The American League Most Valuable Player debate last summer illuminated the significant difference between the way folks in front offices evaluate players and how uniformed personnel view them. For managers, coaches and players, Miguel Cabrera was a no-brainer selection as he became the first hitter in 45 years to win the Triple Crown.
But for many general managers, assistant general managers and scouts -- baseball's talent evaluators -- the whole question seemed ridiculously simple, summed up neatly by the offensive and defensive metrics of Mike Trout.
"Taking a home run away with your glove means the same thing as hitting a home run," one GM said with incredulity.
It was a debate that execs believed wasn't really debatable.
So the results of a poll of 21 talent evaluators shouldn't be a surprise. In conjunction with the "Baseball Tonight" 500 -- the top 10 of which will be unveiled at 10 tonight on ESPN -- I asked those 21 execs to rank the top 10 players in the majors for 2013, 1 through 10, and the votes reflected the way they feel about overall value. The middle-of-the-diamond guys, including pitchers, fared very well.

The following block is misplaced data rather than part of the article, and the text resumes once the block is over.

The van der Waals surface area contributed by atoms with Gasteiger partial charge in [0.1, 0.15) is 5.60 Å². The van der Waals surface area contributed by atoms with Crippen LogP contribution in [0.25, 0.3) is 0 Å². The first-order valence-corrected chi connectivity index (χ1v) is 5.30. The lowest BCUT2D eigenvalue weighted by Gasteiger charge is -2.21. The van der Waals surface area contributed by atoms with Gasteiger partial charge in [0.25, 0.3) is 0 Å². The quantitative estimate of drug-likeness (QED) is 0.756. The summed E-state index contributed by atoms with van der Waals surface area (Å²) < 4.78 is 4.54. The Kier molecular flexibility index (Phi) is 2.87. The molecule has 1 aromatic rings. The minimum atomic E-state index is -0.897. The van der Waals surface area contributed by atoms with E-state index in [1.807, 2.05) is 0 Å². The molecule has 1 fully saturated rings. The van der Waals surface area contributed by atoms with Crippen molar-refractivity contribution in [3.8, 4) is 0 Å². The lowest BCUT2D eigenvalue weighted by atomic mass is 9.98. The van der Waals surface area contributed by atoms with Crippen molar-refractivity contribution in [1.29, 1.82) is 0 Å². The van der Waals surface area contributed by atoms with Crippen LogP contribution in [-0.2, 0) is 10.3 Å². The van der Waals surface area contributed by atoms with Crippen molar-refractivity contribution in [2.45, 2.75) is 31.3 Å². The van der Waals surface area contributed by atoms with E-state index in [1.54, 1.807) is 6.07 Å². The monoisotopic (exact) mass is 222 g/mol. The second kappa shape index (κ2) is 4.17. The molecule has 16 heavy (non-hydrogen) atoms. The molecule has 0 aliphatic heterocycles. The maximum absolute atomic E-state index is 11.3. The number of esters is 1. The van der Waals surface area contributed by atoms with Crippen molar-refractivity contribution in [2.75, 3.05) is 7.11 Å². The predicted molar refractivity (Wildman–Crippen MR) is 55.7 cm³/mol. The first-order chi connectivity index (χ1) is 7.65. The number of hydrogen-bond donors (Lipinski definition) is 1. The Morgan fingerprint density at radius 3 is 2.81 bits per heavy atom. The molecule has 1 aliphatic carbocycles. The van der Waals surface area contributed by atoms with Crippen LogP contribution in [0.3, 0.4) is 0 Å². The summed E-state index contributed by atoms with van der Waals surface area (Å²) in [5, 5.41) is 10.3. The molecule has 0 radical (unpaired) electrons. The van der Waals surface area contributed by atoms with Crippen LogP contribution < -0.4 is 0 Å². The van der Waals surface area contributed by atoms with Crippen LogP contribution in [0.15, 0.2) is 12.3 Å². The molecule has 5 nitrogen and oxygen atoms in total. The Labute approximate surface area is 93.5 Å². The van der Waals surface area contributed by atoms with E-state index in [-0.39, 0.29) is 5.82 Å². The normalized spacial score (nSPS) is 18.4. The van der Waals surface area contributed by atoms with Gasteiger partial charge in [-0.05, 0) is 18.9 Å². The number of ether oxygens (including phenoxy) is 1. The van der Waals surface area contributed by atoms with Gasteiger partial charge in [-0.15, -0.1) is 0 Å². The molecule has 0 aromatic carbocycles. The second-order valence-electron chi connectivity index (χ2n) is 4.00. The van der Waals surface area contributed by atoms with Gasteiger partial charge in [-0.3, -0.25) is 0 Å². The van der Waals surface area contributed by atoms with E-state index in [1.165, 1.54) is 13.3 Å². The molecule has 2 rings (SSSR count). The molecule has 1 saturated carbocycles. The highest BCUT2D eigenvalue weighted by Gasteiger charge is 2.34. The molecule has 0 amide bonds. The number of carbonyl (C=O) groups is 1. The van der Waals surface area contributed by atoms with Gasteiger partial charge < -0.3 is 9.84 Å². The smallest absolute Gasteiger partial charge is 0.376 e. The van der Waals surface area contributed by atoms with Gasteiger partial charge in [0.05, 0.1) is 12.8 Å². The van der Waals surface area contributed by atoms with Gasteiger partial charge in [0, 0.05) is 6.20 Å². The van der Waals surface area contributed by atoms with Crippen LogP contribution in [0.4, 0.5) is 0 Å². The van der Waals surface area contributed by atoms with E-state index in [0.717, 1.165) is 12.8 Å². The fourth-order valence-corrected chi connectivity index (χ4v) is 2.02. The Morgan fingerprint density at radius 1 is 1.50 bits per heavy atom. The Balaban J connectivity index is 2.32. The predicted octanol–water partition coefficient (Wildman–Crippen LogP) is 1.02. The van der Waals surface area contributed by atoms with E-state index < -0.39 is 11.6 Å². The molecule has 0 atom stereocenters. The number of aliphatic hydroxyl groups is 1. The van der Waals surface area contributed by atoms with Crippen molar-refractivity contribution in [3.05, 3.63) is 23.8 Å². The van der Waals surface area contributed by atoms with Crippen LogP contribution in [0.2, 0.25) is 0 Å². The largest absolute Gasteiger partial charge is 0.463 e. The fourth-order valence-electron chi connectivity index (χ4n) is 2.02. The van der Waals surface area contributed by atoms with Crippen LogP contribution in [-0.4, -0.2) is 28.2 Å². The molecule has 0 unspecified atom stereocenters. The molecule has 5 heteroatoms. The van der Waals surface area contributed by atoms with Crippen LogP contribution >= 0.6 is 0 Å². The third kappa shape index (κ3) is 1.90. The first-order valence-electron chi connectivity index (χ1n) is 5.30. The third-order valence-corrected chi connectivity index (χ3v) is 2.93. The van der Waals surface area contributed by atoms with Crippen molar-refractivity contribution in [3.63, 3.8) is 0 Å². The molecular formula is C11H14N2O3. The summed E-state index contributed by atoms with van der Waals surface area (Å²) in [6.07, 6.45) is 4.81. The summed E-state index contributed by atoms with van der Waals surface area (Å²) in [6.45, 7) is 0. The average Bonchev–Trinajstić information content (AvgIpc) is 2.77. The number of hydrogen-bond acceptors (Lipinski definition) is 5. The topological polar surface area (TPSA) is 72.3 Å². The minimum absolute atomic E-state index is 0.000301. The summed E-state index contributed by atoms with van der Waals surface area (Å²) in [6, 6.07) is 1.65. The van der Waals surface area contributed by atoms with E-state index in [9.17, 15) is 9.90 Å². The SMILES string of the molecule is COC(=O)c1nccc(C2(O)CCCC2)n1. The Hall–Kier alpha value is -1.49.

In tabulating the votes, I gave the players points according to where they were placed on ballots -- 10 for first place, 9 for second place, etc.) .
177 (out of 210 possible) points; 13 first-place votes
"Best player in the game, period," said one front office type. "Special, a freak talent."
164 points; 5 first-place votes
"Elite hitter at a premium position who has led his team to two World Series titles."
"Most dominant pitcher in the game."
130 points; 2 first-place votes
"Probably the best pure hitter in the game."
"Injuries from last year hurt his ranking a little, but he's one of the best."
"For me, he's right there with Verlander -- and he's younger, and left-handed."
65 points; 1 first-place vote
"I think he's headed for a big year at the plate, and he's a good defender."
"He's got the best swing in baseball."
"There are questions about the stuff in Miami, but he performs at an extremely high level every year."
"He may be the most complete player, and does it on bad team."